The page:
• the establishment of a staff working group on the OIC’s duty as a public body to have regard to human rights and equality issues; and
  • the development of the OIC’s annual quality assurance processes.

Deemed Refusals

Where a public body fails to issue a timely decision either on the original request (first stage) or on an internal review (second stage), the requester is entitled to treat the body’s failure as a ‘deemed refusal’ of the request. Following a deemed refusal at the internal review stage, a requester is entitled to apply to the OIC for a review. In 2018, deemed refusals represented 28% of all applications for review received by the OIC.

The Report notes that in a number of cases, the relevant FOI body argued that it was unable to make a decision within the required period due to the high volume of FOI requests on hand. The OIC has indicated that it is unacceptable for bodies to allow such resourcing issues to persist.

The OIC has decided to conduct an investigation under section 44 of the FOI Act into compliance with the relevant deadlines within a select number of bodies. The OIC will issue a report on its findings later this year.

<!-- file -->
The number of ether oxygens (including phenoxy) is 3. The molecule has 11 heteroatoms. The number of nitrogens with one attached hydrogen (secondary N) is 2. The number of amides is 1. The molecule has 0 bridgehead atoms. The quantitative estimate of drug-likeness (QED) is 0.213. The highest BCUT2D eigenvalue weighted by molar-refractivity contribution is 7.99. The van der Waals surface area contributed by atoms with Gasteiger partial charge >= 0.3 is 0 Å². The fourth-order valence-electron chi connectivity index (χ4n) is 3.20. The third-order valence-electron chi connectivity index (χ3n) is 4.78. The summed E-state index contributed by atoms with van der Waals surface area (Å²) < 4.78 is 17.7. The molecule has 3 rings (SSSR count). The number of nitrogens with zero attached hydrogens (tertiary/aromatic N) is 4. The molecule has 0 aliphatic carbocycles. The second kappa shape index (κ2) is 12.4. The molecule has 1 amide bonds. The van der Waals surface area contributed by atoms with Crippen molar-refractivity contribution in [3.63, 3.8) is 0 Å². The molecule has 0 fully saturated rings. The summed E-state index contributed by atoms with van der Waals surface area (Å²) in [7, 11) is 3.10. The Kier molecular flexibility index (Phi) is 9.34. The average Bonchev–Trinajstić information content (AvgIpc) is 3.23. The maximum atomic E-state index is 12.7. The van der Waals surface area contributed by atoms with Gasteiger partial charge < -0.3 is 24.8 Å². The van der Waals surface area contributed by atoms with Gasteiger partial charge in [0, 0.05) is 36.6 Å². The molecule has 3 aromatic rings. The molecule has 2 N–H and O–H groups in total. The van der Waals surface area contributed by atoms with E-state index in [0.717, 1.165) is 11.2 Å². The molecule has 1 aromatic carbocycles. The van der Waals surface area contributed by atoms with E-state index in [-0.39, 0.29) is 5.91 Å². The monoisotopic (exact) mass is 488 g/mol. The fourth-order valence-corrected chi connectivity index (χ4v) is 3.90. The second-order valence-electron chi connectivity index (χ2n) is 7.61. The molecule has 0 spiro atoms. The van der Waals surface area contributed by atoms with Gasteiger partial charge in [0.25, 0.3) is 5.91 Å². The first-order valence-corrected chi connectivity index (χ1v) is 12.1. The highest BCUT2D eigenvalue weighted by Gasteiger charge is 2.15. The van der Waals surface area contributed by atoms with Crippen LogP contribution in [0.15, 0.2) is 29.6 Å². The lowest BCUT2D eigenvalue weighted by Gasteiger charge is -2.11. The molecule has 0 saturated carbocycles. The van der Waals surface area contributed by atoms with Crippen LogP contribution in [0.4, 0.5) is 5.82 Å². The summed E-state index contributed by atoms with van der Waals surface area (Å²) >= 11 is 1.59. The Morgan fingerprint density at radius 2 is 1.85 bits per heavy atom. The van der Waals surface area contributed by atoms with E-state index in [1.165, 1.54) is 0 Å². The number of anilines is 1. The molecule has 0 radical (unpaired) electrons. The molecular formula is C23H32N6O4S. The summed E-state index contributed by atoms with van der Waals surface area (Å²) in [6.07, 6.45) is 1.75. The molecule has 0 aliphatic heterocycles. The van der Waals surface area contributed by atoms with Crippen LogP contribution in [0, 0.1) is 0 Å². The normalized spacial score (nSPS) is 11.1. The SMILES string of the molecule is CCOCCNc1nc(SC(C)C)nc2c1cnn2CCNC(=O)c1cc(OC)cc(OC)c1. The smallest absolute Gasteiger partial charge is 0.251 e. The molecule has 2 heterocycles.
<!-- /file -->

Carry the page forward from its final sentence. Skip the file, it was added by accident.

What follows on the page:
Appeals to the High Court

The Report notes that six appeals of decisions of the OIC were made on a point of law to the High Court in 2018. One decision was appealed by the applicant, three decisions were appealed by the relevant public body and two decisions were appealed by affected third parties.

Of the six appeals, the High Court delivered a written judgment in one case only. In Grange v Information Commissioner, the High Court upheld the OIC’s decision that the Department of Foreign Affairs and Trade was entitled to refuse a request for access to certain records relating to a grant scheme paid to members of a roster of election observers managed by Irish Aid on the ground that it was frivolous or vexatious. The Report notes that the applicant appealed the decision of the High Court to the Court of Appeal in May 2018. The case is listed for hearing in 2020.

Decisions and Key Cases

The OIC closed 276 cases by way of a binding decision in 2018. Some decisions of interest include:

  • Cases 170175 and 170315 involved requests for records in the private e-mail accounts of former Taoiseach, Enda Kenny, and former Minister for Justice and Equality, Frances Fitzgerald. The OIC found that as the e-mail accounts were used in relation to official business, and insofar as they were used in that way, they could not be deemed private. The respective Departments were directed to contact Enda Kenny and Frances Fitzgerald to determine if they held records coming within the scope of the requests.